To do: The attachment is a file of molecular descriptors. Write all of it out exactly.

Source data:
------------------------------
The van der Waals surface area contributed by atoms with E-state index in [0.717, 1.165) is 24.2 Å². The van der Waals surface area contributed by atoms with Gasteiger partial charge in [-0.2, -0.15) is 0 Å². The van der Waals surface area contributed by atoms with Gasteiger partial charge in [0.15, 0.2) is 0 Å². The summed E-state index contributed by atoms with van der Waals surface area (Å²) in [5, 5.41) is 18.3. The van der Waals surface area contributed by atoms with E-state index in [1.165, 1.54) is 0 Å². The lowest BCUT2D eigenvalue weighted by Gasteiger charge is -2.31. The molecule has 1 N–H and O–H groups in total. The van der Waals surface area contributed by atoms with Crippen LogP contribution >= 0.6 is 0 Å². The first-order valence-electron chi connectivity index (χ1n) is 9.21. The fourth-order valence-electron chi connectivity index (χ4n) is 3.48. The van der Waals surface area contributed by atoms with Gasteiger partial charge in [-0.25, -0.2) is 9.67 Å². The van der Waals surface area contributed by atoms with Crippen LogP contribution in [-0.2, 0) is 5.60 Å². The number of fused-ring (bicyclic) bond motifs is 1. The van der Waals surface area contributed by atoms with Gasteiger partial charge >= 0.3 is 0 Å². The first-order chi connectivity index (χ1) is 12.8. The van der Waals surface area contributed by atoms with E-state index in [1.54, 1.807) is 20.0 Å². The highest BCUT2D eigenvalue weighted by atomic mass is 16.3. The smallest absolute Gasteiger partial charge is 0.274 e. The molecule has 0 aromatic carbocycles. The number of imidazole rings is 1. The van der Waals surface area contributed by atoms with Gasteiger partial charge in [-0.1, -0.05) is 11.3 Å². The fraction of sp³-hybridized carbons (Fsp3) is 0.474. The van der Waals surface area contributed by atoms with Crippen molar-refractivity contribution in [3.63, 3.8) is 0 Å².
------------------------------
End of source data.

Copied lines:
The van der Waals surface area contributed by atoms with E-state index in [0.717, 1.165) is 24.2 Å². The van der Waals surface area contributed by atoms with Gasteiger partial charge in [-0.2, -0.15) is 0 Å². The van der Waals surface area contributed by atoms with Gasteiger partial charge in [0.15, 0.2) is 0 Å². The summed E-state index contributed by atoms with van der Waals surface area (Å²) in [5, 5.41) is 18.3. The van der Waals surface area contributed by atoms with E-state index in [1.165, 1.54) is 0 Å². The lowest BCUT2D eigenvalue weighted by Gasteiger charge is -2.31. The molecule has 1 N–H and O–H groups in total. The van der Waals surface area contributed by atoms with Crippen LogP contribution >= 0.6 is 0 Å². The first-order valence-electron chi connectivity index (χ1n) is 9.21. The fourth-order valence-electron chi connectivity index (χ4n) is 3.48. The van der Waals surface area contributed by atoms with Gasteiger partial charge in [-0.25, -0.2) is 9.67 Å². The van der Waals surface area contributed by atoms with Crippen LogP contribution in [-0.2, 0) is 5.60 Å². The number of fused-ring (bicyclic) bond motifs is 1. The van der Waals surface area contributed by atoms with Gasteiger partial charge >= 0.3 is 0 Å². The first-order chi connectivity index (χ1) is 12.8. The van der Waals surface area contributed by atoms with E-state index in [1.54, 1.807) is 20.0 Å². The highest BCUT2D eigenvalue weighted by atomic mass is 16.3. The smallest absolute Gasteiger partial charge is 0.274 e. The molecule has 0 aromatic carbocycles. The number of imidazole rings is 1. The van der Waals surface area contributed by atoms with Gasteiger partial charge in [-0.1, -0.05) is 11.3 Å². The fraction of sp³-hybridized carbons (Fsp3) is 0.474. The van der Waals surface area contributed by atoms with Crippen molar-refractivity contribution in [3.63, 3.8) is 0 Å².